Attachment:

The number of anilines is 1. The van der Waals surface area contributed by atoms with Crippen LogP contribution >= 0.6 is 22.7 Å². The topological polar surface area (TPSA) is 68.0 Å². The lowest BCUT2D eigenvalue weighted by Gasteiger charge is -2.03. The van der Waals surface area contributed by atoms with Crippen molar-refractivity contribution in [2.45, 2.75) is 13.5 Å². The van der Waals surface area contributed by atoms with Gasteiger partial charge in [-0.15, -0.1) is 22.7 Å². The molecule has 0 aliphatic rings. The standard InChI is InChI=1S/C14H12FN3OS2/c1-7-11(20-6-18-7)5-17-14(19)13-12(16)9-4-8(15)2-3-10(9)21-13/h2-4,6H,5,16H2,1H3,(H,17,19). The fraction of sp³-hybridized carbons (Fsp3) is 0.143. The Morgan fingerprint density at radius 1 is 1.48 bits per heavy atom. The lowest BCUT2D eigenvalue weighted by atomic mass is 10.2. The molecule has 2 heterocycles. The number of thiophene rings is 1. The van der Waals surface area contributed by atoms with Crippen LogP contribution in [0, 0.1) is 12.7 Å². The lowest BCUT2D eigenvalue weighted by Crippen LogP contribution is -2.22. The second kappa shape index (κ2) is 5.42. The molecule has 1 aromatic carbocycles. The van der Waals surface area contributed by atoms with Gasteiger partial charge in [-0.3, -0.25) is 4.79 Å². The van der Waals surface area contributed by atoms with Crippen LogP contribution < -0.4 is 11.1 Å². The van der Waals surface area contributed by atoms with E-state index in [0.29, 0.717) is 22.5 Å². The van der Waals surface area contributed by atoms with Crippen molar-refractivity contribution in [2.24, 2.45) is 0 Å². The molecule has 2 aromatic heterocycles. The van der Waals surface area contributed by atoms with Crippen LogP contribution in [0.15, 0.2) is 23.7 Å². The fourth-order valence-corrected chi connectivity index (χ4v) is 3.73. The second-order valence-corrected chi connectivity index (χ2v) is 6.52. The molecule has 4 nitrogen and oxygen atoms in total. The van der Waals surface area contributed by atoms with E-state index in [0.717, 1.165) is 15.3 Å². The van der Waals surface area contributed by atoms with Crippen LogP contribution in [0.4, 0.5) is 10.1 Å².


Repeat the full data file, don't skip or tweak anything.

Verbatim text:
The number of anilines is 1. The van der Waals surface area contributed by atoms with Crippen LogP contribution >= 0.6 is 22.7 Å². The topological polar surface area (TPSA) is 68.0 Å². The lowest BCUT2D eigenvalue weighted by Gasteiger charge is -2.03. The van der Waals surface area contributed by atoms with Crippen molar-refractivity contribution in [2.45, 2.75) is 13.5 Å². The van der Waals surface area contributed by atoms with Gasteiger partial charge in [-0.15, -0.1) is 22.7 Å². The molecule has 0 aliphatic rings. The standard InChI is InChI=1S/C14H12FN3OS2/c1-7-11(20-6-18-7)5-17-14(19)13-12(16)9-4-8(15)2-3-10(9)21-13/h2-4,6H,5,16H2,1H3,(H,17,19). The fraction of sp³-hybridized carbons (Fsp3) is 0.143. The Morgan fingerprint density at radius 1 is 1.48 bits per heavy atom. The lowest BCUT2D eigenvalue weighted by atomic mass is 10.2. The molecule has 2 heterocycles. The number of thiophene rings is 1. The van der Waals surface area contributed by atoms with Crippen LogP contribution in [0, 0.1) is 12.7 Å². The lowest BCUT2D eigenvalue weighted by Crippen LogP contribution is -2.22. The second kappa shape index (κ2) is 5.42. The molecule has 1 aromatic carbocycles. The van der Waals surface area contributed by atoms with Gasteiger partial charge in [-0.3, -0.25) is 4.79 Å². The van der Waals surface area contributed by atoms with Crippen LogP contribution < -0.4 is 11.1 Å². The van der Waals surface area contributed by atoms with E-state index in [0.29, 0.717) is 22.5 Å². The van der Waals surface area contributed by atoms with Crippen molar-refractivity contribution in [2.24, 2.45) is 0 Å². The molecule has 2 aromatic heterocycles. The van der Waals surface area contributed by atoms with Crippen LogP contribution in [0.15, 0.2) is 23.7 Å². The fourth-order valence-corrected chi connectivity index (χ4v) is 3.73. The second-order valence-corrected chi connectivity index (χ2v) is 6.52. The molecule has 4 nitrogen and oxygen atoms in total. The van der Waals surface area contributed by atoms with E-state index in [0.717, 1.165) is 15.3 Å². The van der Waals surface area contributed by atoms with Crippen LogP contribution in [0.4, 0.5) is 10.1 Å².